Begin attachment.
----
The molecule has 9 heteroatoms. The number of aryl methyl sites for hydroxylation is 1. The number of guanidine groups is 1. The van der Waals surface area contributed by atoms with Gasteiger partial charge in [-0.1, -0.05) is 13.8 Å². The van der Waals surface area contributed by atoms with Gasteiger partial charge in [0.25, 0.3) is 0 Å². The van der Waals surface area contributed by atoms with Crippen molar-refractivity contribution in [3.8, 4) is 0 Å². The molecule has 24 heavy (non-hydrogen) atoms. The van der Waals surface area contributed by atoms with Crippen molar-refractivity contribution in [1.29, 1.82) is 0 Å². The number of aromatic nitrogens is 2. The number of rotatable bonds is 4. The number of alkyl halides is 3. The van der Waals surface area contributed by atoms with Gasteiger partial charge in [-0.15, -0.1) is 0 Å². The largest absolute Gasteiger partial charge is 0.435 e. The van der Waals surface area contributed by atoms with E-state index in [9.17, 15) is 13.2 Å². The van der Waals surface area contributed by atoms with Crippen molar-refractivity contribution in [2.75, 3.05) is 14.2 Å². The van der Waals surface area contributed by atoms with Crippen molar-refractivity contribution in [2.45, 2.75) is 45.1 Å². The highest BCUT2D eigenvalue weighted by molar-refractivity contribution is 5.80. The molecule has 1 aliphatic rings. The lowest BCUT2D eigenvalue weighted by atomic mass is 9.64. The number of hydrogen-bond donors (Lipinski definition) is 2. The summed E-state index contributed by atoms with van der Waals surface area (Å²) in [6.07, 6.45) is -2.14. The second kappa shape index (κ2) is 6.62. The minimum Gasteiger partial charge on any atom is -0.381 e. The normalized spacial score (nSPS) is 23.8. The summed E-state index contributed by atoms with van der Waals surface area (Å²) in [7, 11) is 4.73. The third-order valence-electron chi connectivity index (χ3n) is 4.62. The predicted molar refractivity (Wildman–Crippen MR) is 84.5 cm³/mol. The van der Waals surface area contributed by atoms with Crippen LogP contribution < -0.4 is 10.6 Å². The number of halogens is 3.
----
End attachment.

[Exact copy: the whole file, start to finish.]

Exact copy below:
The molecule has 9 heteroatoms. The number of aryl methyl sites for hydroxylation is 1. The number of guanidine groups is 1. The van der Waals surface area contributed by atoms with Gasteiger partial charge in [-0.1, -0.05) is 13.8 Å². The van der Waals surface area contributed by atoms with Gasteiger partial charge in [0.25, 0.3) is 0 Å². The van der Waals surface area contributed by atoms with Crippen molar-refractivity contribution in [3.8, 4) is 0 Å². The molecule has 24 heavy (non-hydrogen) atoms. The van der Waals surface area contributed by atoms with Crippen molar-refractivity contribution in [1.29, 1.82) is 0 Å². The number of aromatic nitrogens is 2. The number of rotatable bonds is 4. The number of alkyl halides is 3. The van der Waals surface area contributed by atoms with Gasteiger partial charge in [-0.15, -0.1) is 0 Å². The largest absolute Gasteiger partial charge is 0.435 e. The van der Waals surface area contributed by atoms with E-state index in [9.17, 15) is 13.2 Å². The van der Waals surface area contributed by atoms with Crippen molar-refractivity contribution in [2.75, 3.05) is 14.2 Å². The van der Waals surface area contributed by atoms with Crippen molar-refractivity contribution in [2.45, 2.75) is 45.1 Å². The highest BCUT2D eigenvalue weighted by molar-refractivity contribution is 5.80. The molecule has 1 aliphatic rings. The lowest BCUT2D eigenvalue weighted by atomic mass is 9.64. The number of hydrogen-bond donors (Lipinski definition) is 2. The summed E-state index contributed by atoms with van der Waals surface area (Å²) in [6.07, 6.45) is -2.14. The second kappa shape index (κ2) is 6.62. The minimum Gasteiger partial charge on any atom is -0.381 e. The normalized spacial score (nSPS) is 23.8. The summed E-state index contributed by atoms with van der Waals surface area (Å²) in [7, 11) is 4.73. The third-order valence-electron chi connectivity index (χ3n) is 4.62. The predicted molar refractivity (Wildman–Crippen MR) is 84.5 cm³/mol. The van der Waals surface area contributed by atoms with Crippen LogP contribution < -0.4 is 10.6 Å². The number of halogens is 3.